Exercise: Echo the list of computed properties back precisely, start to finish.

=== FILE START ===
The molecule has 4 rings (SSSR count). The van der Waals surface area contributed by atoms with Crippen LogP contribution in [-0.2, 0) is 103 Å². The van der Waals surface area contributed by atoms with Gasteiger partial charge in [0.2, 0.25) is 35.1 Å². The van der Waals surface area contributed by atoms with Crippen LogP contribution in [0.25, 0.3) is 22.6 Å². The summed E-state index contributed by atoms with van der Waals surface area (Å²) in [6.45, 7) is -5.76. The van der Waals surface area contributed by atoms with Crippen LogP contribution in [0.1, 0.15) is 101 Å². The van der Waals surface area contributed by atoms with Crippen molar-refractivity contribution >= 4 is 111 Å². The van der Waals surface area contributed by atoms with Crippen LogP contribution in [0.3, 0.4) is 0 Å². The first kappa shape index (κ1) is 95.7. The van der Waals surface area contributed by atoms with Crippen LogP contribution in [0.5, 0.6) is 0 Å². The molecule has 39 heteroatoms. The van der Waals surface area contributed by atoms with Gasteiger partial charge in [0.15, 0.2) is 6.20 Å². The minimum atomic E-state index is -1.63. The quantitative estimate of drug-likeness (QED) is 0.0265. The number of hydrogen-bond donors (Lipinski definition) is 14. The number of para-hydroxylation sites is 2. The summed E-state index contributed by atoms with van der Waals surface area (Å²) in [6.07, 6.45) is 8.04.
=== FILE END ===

The molecule has 4 rings (SSSR count). The van der Waals surface area contributed by atoms with Crippen LogP contribution in [-0.2, 0) is 103 Å². The van der Waals surface area contributed by atoms with Gasteiger partial charge in [0.2, 0.25) is 35.1 Å². The van der Waals surface area contributed by atoms with Crippen LogP contribution in [0.25, 0.3) is 22.6 Å². The summed E-state index contributed by atoms with van der Waals surface area (Å²) in [6.45, 7) is -5.76. The van der Waals surface area contributed by atoms with Crippen LogP contribution in [0.1, 0.15) is 101 Å². The van der Waals surface area contributed by atoms with Crippen molar-refractivity contribution >= 4 is 111 Å². The van der Waals surface area contributed by atoms with Crippen LogP contribution in [0.3, 0.4) is 0 Å². The first kappa shape index (κ1) is 95.7. The van der Waals surface area contributed by atoms with Crippen LogP contribution in [0.5, 0.6) is 0 Å². The molecule has 39 heteroatoms. The van der Waals surface area contributed by atoms with Gasteiger partial charge in [0.15, 0.2) is 6.20 Å². The minimum atomic E-state index is -1.63. The quantitative estimate of drug-likeness (QED) is 0.0265. The number of hydrogen-bond donors (Lipinski definition) is 14. The number of para-hydroxylation sites is 2. The summed E-state index contributed by atoms with van der Waals surface area (Å²) in [6.07, 6.45) is 8.04.